Earth is very much powered by the sun. Beams of photons shoot down at us, dumping their energy into green plants. Then we eat the plants, or we eat the animals that eat the plants (or so on, up the food chain), and we too indirectly absorb that sweet solar energy.
For rogue planets that don’t have a star to orbit, wandering alone through dark interstellar space, cosmic rays may provide a similar function to sunlight here on Earth. The idea, proposed in a new paper in the Journal of the Royal Society Interface, is that these beams of high-energy radiation could power underground ecosystems on worlds without much sunlight or atmosphere.
The hypothesis is a spin-off of a phenomenon that happens on Earth. Deep underground, the bacteria Desulforudis audaxviator survives by eating the byproducts of radioactive uranium, thorium, and potassium. Just as plants on the surface use the sun’s energy to split water into a building block for carbohydrates (food), this bacteria takes advantage of the particles that zip off of radioactive rocks. Those particles split water into pieces that can combine with other molecules to form the bacteria’s food.
The new paper, authored by astrobiologist Dimitra Atri from the Blue Marble Space Institute of Science, suggests galactic cosmic radiation could provide the energy to split water and other molecules into useful forms.
Since there are Earth ecosystems that work in a similar way, the hypothesis “sounds entirely plausible,” says NASA astrobiologist Chris McKay, who wasn’t involved in the research.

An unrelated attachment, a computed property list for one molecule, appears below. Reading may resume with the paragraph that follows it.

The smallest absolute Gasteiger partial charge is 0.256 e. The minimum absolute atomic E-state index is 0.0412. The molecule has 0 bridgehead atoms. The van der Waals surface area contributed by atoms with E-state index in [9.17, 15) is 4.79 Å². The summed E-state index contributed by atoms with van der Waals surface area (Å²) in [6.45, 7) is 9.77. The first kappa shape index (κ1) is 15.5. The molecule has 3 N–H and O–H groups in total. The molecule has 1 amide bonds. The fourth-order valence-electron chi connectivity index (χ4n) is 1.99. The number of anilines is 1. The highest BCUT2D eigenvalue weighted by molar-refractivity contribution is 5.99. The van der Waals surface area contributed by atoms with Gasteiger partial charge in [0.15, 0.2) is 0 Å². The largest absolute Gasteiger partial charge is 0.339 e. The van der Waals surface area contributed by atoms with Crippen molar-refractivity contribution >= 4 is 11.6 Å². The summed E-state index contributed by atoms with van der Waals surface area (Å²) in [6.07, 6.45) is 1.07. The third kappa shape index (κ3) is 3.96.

Although cosmic rays can cause deadly damage to DNA, D. audaxviator proves that organisms can and do evolve protections. And living underground would keep the alien microbes safe from the worst of the radiation.
Atri’s simulations suggest cosmic rays are abundant enough, and penetrate far enough under ground, to potentially sustain underground life on the moon, comets, Mars, Pluto, and the outer shell of Europa. Of course, those hypothetical organisms would still require food, water, and presumably a heat source.
McKay noted that if any organisms are indeed fueled by cosmic rays, they would have very slow metabolisms. “The total energy in cosmic rays reaching the surface even of an airless body is tiny compared to the level of sunlight that reaches the surface of the Earth and is used by photosynthesis,” he explains.
Chances are low that such an ecosystem would evolve complex, multicellular life, says Atri. “The energy itself is so small, and because of the high radiation, the organism would have to spend a lot of energy repairing damage from radiation. It uses a lot of its energy in this process.”
If there is life that thrives on cosmic radiation, Atri says, it probably looks similar to D. audaxviator.
The idea is just a hypothesis, for now. Atri hasn’t yet put the theory to the test, but he hopes to. He’d like to start by exposing D. audaxviator to radiation from a particle accelerator (scientists’ closest approximation to cosmic rays), and see if the bacteria are able to survive and thrive on it. If they can, that would show the idea is at least possible, and it would open up new stretches of the solar system and beyond to the search for alien life.